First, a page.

When you go to a doctor for a physical, you may have a good idea about what will happen because you have received medical care in the past. Often, you will get your height, weight, blood pressure and temperature taken. Your provider will ask you a few questions, examine you and order some lab tests and perhaps a vaccination or two.
Going to a counselor for a mental health visit may make you feel nervous, intimidated or embarrassed because it may be something new for you and you might not know what to expect. These feelings are all normal. We want to help normalize the mental health visit for you to make it less scary! We know it takes some courage to reach out for help. Remember that reaching out is a sign of strength and it shows that you care about yourself enough to feel better and understand your feelings.
How long is the visit?
In contrast to the routine medical visit where you may only spend 15-30 minutes with a provider, and may not have to come back for several months, a visit with a mental health counselor is different. It takes time for a counselor to get to know you and your situation, and to come up with a specialized plan to help you. Each visit may last 45 minutes or longer; and you may need to come in every week or every couple of weeks for a few months or more. The first visit is usually the longest as the counselor will want to explain how the sessions will work, how confidentiality works and will want to learn more about why you came in.
Who will be in the meetings?
In some cases, you will talk with the counselor by yourself; with other visits, the counselor may want to talk with you, and your parents and other members of your family to get a better idea of how things are going at home. Depending on where you go, a parent or guardian is asked to be present for the first session to get family history. At other places, you can go by yourself and the counselor will rely on you to provide any additional family information. Sometimes it is helpful to have family members present so that the issue can be worked on. It is important to know that you are in the driver’s seat and the counselor will work with you to make the best plan of action.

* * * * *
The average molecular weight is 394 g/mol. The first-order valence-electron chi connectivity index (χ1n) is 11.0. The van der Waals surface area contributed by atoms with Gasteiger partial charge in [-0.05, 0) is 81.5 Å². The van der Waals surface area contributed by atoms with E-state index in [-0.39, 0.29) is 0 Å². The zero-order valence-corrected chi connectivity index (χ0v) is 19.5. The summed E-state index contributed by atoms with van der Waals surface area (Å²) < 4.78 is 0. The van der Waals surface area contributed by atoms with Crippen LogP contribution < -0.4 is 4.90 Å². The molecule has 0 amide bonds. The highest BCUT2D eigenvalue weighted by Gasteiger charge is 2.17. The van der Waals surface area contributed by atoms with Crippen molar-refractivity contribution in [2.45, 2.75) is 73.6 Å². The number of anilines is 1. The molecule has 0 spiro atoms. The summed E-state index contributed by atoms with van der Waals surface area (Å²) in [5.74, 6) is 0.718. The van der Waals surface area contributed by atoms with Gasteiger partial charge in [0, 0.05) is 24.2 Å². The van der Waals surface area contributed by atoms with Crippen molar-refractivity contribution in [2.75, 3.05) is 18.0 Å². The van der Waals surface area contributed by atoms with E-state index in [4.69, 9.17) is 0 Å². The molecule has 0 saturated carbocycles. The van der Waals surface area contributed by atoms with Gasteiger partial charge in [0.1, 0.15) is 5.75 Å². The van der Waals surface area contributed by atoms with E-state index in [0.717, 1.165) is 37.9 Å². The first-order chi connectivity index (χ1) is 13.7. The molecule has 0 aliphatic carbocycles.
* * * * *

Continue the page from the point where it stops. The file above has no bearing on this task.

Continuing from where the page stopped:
How will I feel after the first session?
When approaching this process, please be mindful and patient. It may take a while to feel comfortable enough to share your private thoughts and feelings. Like any relationship, it is going to take time to build trust and get feedback on the changes that you will be making in your life. For example, if your goal is to become a better basketball player or dancer, you might have to work with a basketball coach or dance instructor. At first, you might not know what your strengths and weaknesses are but, eventually over time, the counselor will learn more about you, provide you with drills and exercises, and supervise your practice sessions. If you put the time in, the results will pay off with improved performance.
Not everything is going to be ideal or changed after your first session; no one is magically “cured”. In fact, sometimes you may even feel a little worse because you may begin thinking more about things that you had been trying to put out of your mind. But it does not mean that you should quit going after the first session. Remember, you did not start feeling anxious or depressed overnight. Chances are these feelings began building up over weeks, months or years. It will take time.
A few tips are:
– Be open minded: when you are in that space, recognize that your thoughts and emotions are valid. You are able to share whatever you want without judgement.
–Be honest: counselors are experienced but are not “mind-readers”; they do not have Xray vision. The more honest and open you are, the quicker they can figure out the right treatment plan to help you feel better.
– Lean into discomfort: As we said earlier, you may feel a little uncomfortable or uneasy at first. It is ok to be sad, mad, or frustrated. Your counselor will help you deal with those feelings and help steer you towards a place of comfort and safety.
–Be mindful and present: Recognize that the space is created for you. Take as much time and space you need because it is your space.
Remember, this may be a journey. For some people, it may only last a few weeks or months before things feel more stable. For other people, it may take longer. Some people will do well and end therapy, but go back into therapy later on in life when they feel they need to get help again. All of these pathways are normal. There is no “right” way. What is important is to be aware and honest with yourself and get the help you need, when you need it, so you can achieve great things in your life!